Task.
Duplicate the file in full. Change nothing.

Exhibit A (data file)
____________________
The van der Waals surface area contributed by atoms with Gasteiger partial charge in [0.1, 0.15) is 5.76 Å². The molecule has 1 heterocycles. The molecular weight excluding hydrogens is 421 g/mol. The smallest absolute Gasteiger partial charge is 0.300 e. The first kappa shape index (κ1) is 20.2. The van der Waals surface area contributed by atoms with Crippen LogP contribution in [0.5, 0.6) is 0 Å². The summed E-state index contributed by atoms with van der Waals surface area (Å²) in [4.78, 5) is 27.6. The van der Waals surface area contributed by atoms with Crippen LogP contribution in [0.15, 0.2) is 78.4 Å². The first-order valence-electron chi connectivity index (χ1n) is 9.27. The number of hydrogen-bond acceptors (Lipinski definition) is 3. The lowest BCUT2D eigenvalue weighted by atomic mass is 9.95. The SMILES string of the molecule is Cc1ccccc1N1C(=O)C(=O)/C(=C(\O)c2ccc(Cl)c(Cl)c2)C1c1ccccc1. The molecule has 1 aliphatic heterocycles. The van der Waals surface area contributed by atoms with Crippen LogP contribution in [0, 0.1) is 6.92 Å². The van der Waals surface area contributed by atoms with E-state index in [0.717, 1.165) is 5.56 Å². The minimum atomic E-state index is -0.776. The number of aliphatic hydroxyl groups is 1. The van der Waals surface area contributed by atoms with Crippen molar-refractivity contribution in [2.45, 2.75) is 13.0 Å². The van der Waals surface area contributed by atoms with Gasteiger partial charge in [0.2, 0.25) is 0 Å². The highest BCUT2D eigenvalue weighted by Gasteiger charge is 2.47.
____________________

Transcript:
The van der Waals surface area contributed by atoms with Gasteiger partial charge in [0.1, 0.15) is 5.76 Å². The molecule has 1 heterocycles. The molecular weight excluding hydrogens is 421 g/mol. The smallest absolute Gasteiger partial charge is 0.300 e. The first kappa shape index (κ1) is 20.2. The van der Waals surface area contributed by atoms with Crippen LogP contribution in [0.5, 0.6) is 0 Å². The summed E-state index contributed by atoms with van der Waals surface area (Å²) in [4.78, 5) is 27.6. The van der Waals surface area contributed by atoms with Crippen LogP contribution in [0.15, 0.2) is 78.4 Å². The first-order valence-electron chi connectivity index (χ1n) is 9.27. The number of hydrogen-bond acceptors (Lipinski definition) is 3. The lowest BCUT2D eigenvalue weighted by atomic mass is 9.95. The SMILES string of the molecule is Cc1ccccc1N1C(=O)C(=O)/C(=C(\O)c2ccc(Cl)c(Cl)c2)C1c1ccccc1. The molecule has 1 aliphatic heterocycles. The van der Waals surface area contributed by atoms with Crippen LogP contribution in [0, 0.1) is 6.92 Å². The van der Waals surface area contributed by atoms with E-state index in [0.717, 1.165) is 5.56 Å². The minimum atomic E-state index is -0.776. The number of aliphatic hydroxyl groups is 1. The van der Waals surface area contributed by atoms with Crippen molar-refractivity contribution in [2.45, 2.75) is 13.0 Å². The van der Waals surface area contributed by atoms with Gasteiger partial charge in [0.2, 0.25) is 0 Å². The highest BCUT2D eigenvalue weighted by Gasteiger charge is 2.47.